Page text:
in Indian Railways Alstom Prima T8 WAG12 loco first revenue train

INDIA: In order to incentivise its corporate customers to mitigate their carbon emissions and simultaneously enhance its freight loadings, Indian Railways has launched a ‘Rail Green Points’ scheme highlighting the environmental advantages of shipping freight by rail rather than road.

As part of its Nationally Determined Contributions under the UN climate change mitigation strategy, the Indian government has set a target of reducing its overall emissions by 33%. Transport is seen as a key sector with substantial mitigation potential, particularly if IR can enhance its share of land-based freight transport from less than 30% at present to 45% by 2030.

The Rail Green Points initiative is intended to make freight customers aware of the greenhouse gas emissions that they have saved by transporting their freight by rail. Authorised by the IR Board earlier this year, the scheme was put into operation with effect from April 1.

The RGP initiative uses an emissions calculator developed by the Energy & Resource Institute to estimate GHG emissions in terms of tonnes of CO2 equivalent per tonne-km. This currently uses conversion rates of 0·009 kg CO2/t-km for rail and 0·040 kg for road, although TERI indicates that the emissions factor may be subject to modification from time to time.

Digital credits


IR’s Centre for Rail Information Systems has developed a digital module for calculating and awarding Rail Green Points automatically using booking data from the Freight Operations Information System.

IR already had a smart freight calculator on its website which customers can use to calculate freight rates for transporting cargo from one station to another. It also provides other information such as estimated transit times, available facilities and logistics service providers at the origin and destination terminals. With the introduction of RGPs, the smart freight calculator has been modified to display savings in GHG emissions compared to an equivalent movement by road, estimated on basis of net tonne-km.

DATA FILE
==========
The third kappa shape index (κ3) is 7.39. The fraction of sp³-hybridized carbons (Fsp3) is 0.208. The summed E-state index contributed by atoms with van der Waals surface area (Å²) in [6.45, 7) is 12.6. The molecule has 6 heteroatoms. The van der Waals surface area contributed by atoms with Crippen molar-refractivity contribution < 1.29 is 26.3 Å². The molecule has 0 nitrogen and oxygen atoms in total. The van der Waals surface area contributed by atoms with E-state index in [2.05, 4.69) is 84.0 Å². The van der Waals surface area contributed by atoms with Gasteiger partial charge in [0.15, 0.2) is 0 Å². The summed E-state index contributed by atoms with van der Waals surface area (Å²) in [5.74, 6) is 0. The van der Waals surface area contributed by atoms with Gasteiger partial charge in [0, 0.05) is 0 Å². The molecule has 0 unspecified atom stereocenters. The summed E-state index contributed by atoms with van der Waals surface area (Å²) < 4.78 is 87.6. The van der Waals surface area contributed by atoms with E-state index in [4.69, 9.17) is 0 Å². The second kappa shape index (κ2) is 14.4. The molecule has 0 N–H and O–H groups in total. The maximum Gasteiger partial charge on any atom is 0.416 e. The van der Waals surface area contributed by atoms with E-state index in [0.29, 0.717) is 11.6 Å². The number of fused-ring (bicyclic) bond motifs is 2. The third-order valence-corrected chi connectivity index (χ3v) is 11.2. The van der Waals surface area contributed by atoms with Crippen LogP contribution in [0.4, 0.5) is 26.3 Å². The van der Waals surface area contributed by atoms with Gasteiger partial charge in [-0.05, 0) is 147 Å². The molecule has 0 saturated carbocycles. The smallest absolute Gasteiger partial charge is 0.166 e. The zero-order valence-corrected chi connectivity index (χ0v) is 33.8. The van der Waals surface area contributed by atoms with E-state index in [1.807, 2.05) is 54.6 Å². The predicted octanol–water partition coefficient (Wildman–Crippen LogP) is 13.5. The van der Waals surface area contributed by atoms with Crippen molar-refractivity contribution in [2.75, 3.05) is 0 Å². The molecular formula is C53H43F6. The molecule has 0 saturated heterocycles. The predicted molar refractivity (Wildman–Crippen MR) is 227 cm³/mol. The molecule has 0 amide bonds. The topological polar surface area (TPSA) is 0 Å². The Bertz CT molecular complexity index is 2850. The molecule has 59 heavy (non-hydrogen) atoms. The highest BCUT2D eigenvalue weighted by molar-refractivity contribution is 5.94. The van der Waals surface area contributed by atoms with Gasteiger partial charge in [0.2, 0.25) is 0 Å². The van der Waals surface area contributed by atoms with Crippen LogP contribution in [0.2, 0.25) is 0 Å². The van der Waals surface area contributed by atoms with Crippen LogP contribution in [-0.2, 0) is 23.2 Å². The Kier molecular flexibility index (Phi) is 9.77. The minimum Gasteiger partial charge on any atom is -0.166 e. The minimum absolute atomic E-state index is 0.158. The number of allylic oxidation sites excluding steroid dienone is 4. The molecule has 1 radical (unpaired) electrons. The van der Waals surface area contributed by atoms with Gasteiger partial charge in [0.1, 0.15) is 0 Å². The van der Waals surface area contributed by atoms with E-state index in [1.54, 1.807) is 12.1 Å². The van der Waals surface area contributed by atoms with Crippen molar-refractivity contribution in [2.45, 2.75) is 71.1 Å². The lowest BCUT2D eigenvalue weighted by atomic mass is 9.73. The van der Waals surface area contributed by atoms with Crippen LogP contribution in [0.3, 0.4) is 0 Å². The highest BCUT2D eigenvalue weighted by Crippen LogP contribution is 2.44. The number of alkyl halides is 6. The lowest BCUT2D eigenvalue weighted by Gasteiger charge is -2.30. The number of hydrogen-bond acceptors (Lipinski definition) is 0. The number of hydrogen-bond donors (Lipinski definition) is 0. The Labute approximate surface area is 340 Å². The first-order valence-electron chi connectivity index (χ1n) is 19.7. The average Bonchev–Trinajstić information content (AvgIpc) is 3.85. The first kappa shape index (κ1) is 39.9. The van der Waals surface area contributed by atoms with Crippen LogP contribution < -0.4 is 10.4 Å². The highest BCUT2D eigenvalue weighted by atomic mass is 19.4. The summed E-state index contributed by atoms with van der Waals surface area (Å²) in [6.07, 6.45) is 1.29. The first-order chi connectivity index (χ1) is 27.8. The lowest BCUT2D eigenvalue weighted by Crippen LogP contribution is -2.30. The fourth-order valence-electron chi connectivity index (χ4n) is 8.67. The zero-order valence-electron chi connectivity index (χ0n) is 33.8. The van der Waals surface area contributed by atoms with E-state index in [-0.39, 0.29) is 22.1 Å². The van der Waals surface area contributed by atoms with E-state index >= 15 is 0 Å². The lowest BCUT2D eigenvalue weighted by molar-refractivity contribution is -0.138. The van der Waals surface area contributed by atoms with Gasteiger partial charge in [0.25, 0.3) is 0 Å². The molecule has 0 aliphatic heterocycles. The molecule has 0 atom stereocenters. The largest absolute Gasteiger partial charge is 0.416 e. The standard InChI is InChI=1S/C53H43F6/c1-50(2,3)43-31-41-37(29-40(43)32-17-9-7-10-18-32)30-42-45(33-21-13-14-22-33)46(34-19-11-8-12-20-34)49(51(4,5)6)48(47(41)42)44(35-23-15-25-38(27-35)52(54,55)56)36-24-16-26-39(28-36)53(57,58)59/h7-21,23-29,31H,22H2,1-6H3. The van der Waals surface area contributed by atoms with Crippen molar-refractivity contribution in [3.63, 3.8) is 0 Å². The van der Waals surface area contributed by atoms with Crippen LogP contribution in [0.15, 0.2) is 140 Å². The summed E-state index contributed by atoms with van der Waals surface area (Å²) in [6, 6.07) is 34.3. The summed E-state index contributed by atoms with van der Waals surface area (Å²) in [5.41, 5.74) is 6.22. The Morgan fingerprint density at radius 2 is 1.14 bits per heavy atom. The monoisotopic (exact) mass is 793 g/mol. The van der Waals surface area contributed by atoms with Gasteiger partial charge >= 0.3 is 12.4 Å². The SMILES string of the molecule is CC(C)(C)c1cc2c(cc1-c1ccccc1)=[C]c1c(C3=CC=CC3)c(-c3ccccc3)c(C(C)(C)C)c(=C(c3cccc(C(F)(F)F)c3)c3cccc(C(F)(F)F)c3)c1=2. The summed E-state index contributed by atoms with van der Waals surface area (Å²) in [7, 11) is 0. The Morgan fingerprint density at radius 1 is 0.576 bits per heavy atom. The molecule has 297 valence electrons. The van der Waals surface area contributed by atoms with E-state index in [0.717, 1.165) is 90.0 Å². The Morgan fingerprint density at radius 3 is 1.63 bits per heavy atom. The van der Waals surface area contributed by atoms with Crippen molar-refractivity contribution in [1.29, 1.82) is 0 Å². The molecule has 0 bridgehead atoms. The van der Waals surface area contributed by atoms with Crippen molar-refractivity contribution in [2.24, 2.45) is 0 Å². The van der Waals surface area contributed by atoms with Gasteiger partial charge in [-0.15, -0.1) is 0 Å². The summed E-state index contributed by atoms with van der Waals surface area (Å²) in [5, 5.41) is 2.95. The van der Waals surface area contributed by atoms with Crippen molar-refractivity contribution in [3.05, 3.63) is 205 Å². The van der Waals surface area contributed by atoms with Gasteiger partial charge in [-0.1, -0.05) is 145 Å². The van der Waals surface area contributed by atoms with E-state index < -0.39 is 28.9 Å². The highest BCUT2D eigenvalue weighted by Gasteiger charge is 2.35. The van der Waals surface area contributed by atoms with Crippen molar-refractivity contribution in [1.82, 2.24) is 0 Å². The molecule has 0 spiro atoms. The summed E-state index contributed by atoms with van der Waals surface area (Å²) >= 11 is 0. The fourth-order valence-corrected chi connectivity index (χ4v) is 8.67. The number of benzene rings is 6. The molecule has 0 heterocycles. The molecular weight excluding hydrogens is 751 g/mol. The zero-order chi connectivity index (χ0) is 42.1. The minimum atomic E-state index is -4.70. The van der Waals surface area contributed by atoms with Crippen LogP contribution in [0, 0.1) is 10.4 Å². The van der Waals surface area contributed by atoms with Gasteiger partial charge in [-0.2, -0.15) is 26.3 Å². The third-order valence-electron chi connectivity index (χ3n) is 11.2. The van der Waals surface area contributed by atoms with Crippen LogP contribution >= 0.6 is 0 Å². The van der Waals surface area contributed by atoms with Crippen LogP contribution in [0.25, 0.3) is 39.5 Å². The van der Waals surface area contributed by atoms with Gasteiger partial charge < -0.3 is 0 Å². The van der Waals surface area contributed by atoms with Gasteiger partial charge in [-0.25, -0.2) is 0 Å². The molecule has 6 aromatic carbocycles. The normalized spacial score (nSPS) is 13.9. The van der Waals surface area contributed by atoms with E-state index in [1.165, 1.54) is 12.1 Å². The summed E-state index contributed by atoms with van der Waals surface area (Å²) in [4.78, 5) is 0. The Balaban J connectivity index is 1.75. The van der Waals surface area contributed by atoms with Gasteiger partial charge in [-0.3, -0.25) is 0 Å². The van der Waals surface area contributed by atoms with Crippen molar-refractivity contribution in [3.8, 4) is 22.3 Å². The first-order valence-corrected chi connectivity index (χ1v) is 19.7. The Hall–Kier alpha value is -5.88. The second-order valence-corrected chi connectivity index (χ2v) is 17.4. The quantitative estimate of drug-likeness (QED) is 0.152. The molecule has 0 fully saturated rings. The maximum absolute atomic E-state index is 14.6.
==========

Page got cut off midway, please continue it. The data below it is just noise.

Whenever a customer books a freight movement and orders wagons online, they receive a pop-up message thanking them for choosing to transport their goods by rail, along with details of the expected saving of carbon emissions. The RGPs and carbon savings are also printed on the electronic Railway Receipts which authorise the recipient to take delivery of the goods at the destination.

Whenever a receipt is generated, the RGP account of the registered freight customer is credited in real time. This gives the customer a cumulative points total that can be seen in their account on IR’s Freight Business Development portal.

IR emphasised that RGPs will be only be credited to registered customers, and they cannot be transferred from one account to another. If the consignor and consignee are different, and both are registered, the RGPs credited for a given movement will be distributed equally between the two. In the event that only one is registered, all of the RGPs will be credited to the registered customer. If a movement is booked using a physical waybill rather than an electronic one, the RGPs would be credited to the consignor.

Feel-good factor


Recognising that responsible companies — and particularly large multinationals — are looking to be seen as sustainable, and contributing to combatting climate change, IR hopes that the RGP scheme and emissions information will create a ‘feel good factor’ that will motivate customers to transport more by train. Stellar Value Chain Solutions Chairman & Managing Director Anshuman Singh tracks sustainability initiatives for a number of major companies, and he says many are increasingly willing to pay a small premium for ‘going green’.

The RGP data will enable corporate customers to present their carbon savings in their annual balance sheet or sustainability reports. It may also encourage them to earn additional points to present themselves as more environment-friendly organisations. CRIS is therefore looking at developing some form of Green Star rating for ranking IR’s rail freight customers based on the RGPs that they earn in each financial year.

In launching the scheme, IR added a clear disclaimer, that there is no link between Railway Green Points and any form of carbon credits. The carbon savings calculated for the RGP scheme are only indicative, being estimated as it is on basis of average carbon emissions per tonne-km. Nor does the nominal carbon savings entitle the customer to any monetary benefit or compensation from the railway.

As operator of the world’s fourth largest railway network, Indian Railways currently runs around 9 000 freight trains per day, transporting an average of more than 3 million tonnes. Traffic increased significantly during the coronavirus pandemic, with IR carrying a record 1 418·1 million tonnes in the 2021-22 financial year to March 31. This was 15% up on the 1 233·3 million tonnes reported in 2020-21.